When the Lord finishes speaking, Job says, “I have uttered what I did not understand, things too wonderful for me, which I did not know…. I had heard of you by the hearing of the ear, but now my eye sees you; therefore I despise myself, and repent in dust and ashes” (Job 42:3, 5-6). The Lord then restores Job’s health and grants him greater wealth and a larger family than he had before. But the Lord gave Job something greater than all that. Job had known about God—“I had heard of you by the hearing of the ear”—but through encountering the Lord in his transcendent glory, Job met God firsthand—“but now my eye sees you”—through what Dionysius the Areopagite called the “unknowing” of true Wisdom.
St. Ambrose of Milan discerned the following lesson in Job: “Therefore the blessedness of individuals must not be estimated at the value of their known wealth, but according to the voice of their conscience within them. For this, as a true and uncorrupted judge of punishments and rewards, decides between the deserts of the innocent and the guilty.” This, once again, calls to mind the natural law. But it also touches on something higher still: the source of nature itself, the Wisdom of God. Some Fathers call it the “spiritual law,” and St. Augustine called it the “eternal law,” which “is the divine order or will of God, which requires the preservation of natural order, and forbids the breach of it.”
The Writings often personify Wisdom, a grammatically feminine word in Hebrew and Greek, as God’s handmaid in creation. “[B]efore the beginning of the earth,” she says, “… I was there” (Proverbs 8:23, 27). God “poured her out upon all his works” (Ecclesiasticus 1:9). So also, “she is a reflection of eternal light, a spotless mirror of the working of God, and an image of his goodness” (Wisdom 7:26). Thus, “The heavens declare the glory of God” (Psalm 19:1), and at the creation of the world, Wisdom was there, “delighting in the human race” (Proverbs 8:31).
Not only were we created after the image of God, but we are also microcosms of creation. Like the heavens and the earth, we bear the imprint of this divine Wisdom that “cannot be gotten for gold” (Job 28:15) on our being. In exploring the depths of nature, we see the marks of divine Wisdom, through which the world came to be, according to which God sustains it, and for which he created it.
Wisdom, then, can be found anywhere, from the heights of heaven to the most mundane occupations of this life. “I know,” says the Preacher, “that nothing is better for [people] than to rejoice, and to do good in their lives, and also that every man should eat and drink and enjoy the good of all his labor—it is the gift of God” (Ecclesiastes 3:12-13). The Psalms, Proverbs, Ecclesiasticus, and Wisdom of Solomon suffer no shortage of sayings about riches and poverty, often how the wise tend to prosper but folly leads to ruin. At the same time, they also acknowledge the dangers of both material success and privation: “Give me neither poverty nor riches—feed me with the food allotted to me; lest I be full and deny you, and say, ‘Who is the Lord?’ Or lest I be poor and steal, and profane the name of my God” (Proverbs 30:8-9). One learns that “almsgiving atones for sin” (Ecclesiasticus 3:30). But Wisdom warns, “Assist your neighbor to the best of your ability, but be careful not to fall yourself” (Ecclesiasticus 29:20). So too, the righteous person “does not put out his money at usury, nor does he take a bribe against the innocent” (Psalm 15:5).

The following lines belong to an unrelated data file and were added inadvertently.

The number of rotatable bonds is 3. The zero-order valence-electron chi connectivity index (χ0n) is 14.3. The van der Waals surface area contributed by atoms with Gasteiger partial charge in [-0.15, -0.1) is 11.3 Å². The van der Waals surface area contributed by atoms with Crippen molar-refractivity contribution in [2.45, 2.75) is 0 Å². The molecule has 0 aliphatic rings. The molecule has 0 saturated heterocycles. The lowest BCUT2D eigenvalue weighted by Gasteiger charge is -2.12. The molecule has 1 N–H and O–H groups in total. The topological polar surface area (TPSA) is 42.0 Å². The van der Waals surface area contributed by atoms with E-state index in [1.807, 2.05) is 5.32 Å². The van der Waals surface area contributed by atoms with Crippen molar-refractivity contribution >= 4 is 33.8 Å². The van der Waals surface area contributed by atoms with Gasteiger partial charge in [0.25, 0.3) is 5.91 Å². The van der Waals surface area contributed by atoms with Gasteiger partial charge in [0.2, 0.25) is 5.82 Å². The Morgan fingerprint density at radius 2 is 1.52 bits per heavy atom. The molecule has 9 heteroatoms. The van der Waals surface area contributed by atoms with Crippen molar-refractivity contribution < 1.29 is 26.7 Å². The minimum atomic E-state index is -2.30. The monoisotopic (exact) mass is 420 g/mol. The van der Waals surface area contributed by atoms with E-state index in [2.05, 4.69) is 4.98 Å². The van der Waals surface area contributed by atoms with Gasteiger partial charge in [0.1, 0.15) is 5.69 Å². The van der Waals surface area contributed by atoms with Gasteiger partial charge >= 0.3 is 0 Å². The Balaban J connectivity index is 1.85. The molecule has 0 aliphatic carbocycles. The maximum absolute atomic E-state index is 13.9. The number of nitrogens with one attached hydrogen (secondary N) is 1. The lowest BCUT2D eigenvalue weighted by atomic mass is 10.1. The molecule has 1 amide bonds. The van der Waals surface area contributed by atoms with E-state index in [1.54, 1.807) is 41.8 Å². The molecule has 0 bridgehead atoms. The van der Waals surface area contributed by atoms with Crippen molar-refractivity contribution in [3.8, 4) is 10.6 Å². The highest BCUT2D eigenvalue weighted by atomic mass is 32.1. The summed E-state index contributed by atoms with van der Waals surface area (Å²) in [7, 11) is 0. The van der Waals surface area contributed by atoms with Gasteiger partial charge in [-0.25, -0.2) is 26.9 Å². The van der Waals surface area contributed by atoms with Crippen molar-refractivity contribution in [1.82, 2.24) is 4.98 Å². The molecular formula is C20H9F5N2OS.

Yet Wisdom also remains elusive: “But where shall wisdom be found?” asks Job, “And where is the place of understanding? Mortals do not know the way to it, and it is not found in the land of the living” (Job 28:12-13). We can catch glimpses of Wisdom in the world and even, through its higher, spiritual level of meaning, in the Law of Moses. We also see its reflection in human nature, but through the Psalmist the Lord humbles us like Job: “I said, ‘You are gods, and all of you are children of the Most High.’ But you shall die like men, and fall like one of the princes” (Psalm 82:6-7).
Through the ascetic practice of memento mori, meditation on our mortality, Wisdom directs our attention to the transitory aspect of material life, the inestimable value of virtue, the hope of the Resurrection, and the justice of God at the Day of Judgment. We see our deep need for God, and in the Psalms we find words to pray for every occasion. St. Athanasius the Great even remarked, “I believe that the whole of human existence, both the dispositions of the soul and the movements of the thoughts, have been measured out and encompassed in those very words of the Psalter.” And he encouraged others, as the Church has done in its liturgical tradition, to make the prayers of the Psalter their own.
Nevertheless, while individual men and women of old found consolation in their sorrows and fellowship with God through what wisdom and virtue they could obtain, humanity’s problem is not just personal but communal and, ultimately, cosmic: We all together—and, through us, the heavens and earth—need salvation from sin, death, corruption, and the devil. We need more than knowledge of Wisdom; we need true communion with it, the “tree of life”—that which we lost in Eden—“to those who take hold of her” (Proverbs 3:18).
In my next essay on the Gospels, we will see that hope first fully realized in our Lord Jesus Christ.